- Draft plan involves 85,000 VW, Audi and Porsche Vehicles
- Talks about how to fix the 2-liter engines are ongoing
Volkswagen AG submitted its draft recall plan for about 85,000 VW, Audi and Porsche vehicles with 3-liter diesel engines to the U.S. Environmental Protection Agency and California Air Resources Board.
"VW has stated this plan is intended to remedy the presence of one or more defeat devices in 2009-2015 model year 3.0 liter diesel vehicles," the Air Resources Board wrote in an e-mailed statement on Tuesday. "VW agrees these devices resulted in excess emissions and other instances of noncompliance in the affected vehicles."
The EPA said it will review the proposal. The Air Resources Board said it will respond "following a thorough and complete review to make sure the plan addresses the presence of the illegal defeat device and follows the necessary environmental, vehicle and public health and safety regulations."
U.S. and California regulators expanded their investigation to the 3-liter diesel models in November, saying the automaker had put devices on them to defeat emissions tests. The EPA had said in September that Volkswagen admitted that it rigged the software of about 480,000 diesel vehicles beginning in 2009 to pass U.S. emissions tests. When not being tested, the cars and light trucks released pollution well in excess of permitted levels, the agency said.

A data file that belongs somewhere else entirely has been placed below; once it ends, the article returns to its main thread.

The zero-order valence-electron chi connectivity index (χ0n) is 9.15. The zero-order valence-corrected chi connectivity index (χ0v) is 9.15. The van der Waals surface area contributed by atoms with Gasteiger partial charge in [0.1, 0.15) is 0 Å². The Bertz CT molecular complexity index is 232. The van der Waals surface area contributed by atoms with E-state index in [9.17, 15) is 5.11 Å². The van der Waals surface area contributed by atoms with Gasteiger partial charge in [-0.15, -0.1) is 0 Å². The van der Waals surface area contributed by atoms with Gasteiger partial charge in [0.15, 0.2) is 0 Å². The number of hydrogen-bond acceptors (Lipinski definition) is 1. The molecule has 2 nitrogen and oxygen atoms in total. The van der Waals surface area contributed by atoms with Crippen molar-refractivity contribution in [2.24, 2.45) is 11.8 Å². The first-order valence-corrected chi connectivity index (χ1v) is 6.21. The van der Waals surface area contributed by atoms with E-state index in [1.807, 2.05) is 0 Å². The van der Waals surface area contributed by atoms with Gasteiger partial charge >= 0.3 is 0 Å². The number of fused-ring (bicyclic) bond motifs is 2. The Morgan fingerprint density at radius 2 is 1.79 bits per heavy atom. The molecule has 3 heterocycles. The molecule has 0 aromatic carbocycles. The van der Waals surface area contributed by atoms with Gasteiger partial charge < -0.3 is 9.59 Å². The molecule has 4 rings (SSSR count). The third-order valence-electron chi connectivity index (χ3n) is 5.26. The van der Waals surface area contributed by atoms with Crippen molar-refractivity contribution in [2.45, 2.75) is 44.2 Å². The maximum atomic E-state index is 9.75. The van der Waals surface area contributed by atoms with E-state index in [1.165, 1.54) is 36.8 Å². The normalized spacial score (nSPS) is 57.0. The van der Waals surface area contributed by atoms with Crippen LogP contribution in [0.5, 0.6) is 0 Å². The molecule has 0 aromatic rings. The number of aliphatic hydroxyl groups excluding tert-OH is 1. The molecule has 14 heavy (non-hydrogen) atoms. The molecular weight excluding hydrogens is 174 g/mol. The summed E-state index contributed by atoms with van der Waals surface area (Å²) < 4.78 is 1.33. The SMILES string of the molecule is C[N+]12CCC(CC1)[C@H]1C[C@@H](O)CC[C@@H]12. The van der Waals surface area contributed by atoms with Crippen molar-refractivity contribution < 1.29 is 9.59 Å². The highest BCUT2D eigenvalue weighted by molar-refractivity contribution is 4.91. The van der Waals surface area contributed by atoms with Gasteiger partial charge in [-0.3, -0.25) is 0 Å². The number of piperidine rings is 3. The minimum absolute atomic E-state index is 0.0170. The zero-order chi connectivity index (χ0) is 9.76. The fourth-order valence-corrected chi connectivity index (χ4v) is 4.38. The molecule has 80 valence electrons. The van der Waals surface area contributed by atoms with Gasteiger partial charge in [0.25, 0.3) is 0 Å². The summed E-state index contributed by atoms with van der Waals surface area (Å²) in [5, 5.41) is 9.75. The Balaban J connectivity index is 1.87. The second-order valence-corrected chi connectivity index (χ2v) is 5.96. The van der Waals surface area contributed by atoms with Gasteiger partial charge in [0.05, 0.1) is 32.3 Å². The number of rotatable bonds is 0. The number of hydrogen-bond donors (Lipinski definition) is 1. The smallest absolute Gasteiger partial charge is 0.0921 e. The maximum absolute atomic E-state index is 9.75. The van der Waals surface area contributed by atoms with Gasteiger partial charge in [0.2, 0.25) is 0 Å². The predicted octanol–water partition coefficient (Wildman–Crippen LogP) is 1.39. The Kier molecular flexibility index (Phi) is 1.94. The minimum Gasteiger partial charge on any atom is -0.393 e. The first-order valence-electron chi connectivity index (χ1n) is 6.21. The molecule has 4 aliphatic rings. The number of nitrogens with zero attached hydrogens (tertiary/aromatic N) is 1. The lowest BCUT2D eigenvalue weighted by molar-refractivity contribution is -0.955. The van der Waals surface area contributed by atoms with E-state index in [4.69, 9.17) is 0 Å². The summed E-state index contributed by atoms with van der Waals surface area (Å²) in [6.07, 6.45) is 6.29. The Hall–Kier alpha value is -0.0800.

The company and the regulators have not yet reached an agreement on how the vehicles will be fixed to comply with clean-air standards, or how a nationwide recall in the U.S. will unfold for consumers.
"We are fully cooperating with the U.S. authorities to make our V6 3.0L TDI engine compliant with regulations," said Mark Clothier, Audi’s U.S. spokesman. "After meetings between EPA/CARB and our technicians, we filed a recall plan within the time limit laid out in the regulations. Now the authorities will review the plan and determine whether it meets their requirements. We hope to receive a decision in the near future."
Volkswagen reported Tuesday that January sales for its namesake brand fell 15 percent from a year earlier. In a month when other automakers did better than analysts had anticipated, VW fell short of TrueCar Inc.’s estimate for a 9.8 percent decline.
Last month, California rejected the automaker’s December proposal on how to fix issues with other 2-liter engines as “incomplete,” and the regulators and Volkswagen have been conducting complex technical talks. Volkswagen AG Chief Executive Officer Matthias Mueller met with EPA chief Gina McCarthy and members of Congress last month after appearing at the Detroit auto show.
In the U.S., beyond developing effective repairs for the two types of engines, VW will have to document any adverse impact on vehicles and consumers. Because the emissions scandal centers on Volkswagen’s use of a defeat device to skirt regulations, any proposed remedy -- whether retrofitting cars with new parts or revising software codes -- will need to be tested by California and EPA technicians before the plan is approved to be rolled out to consumers.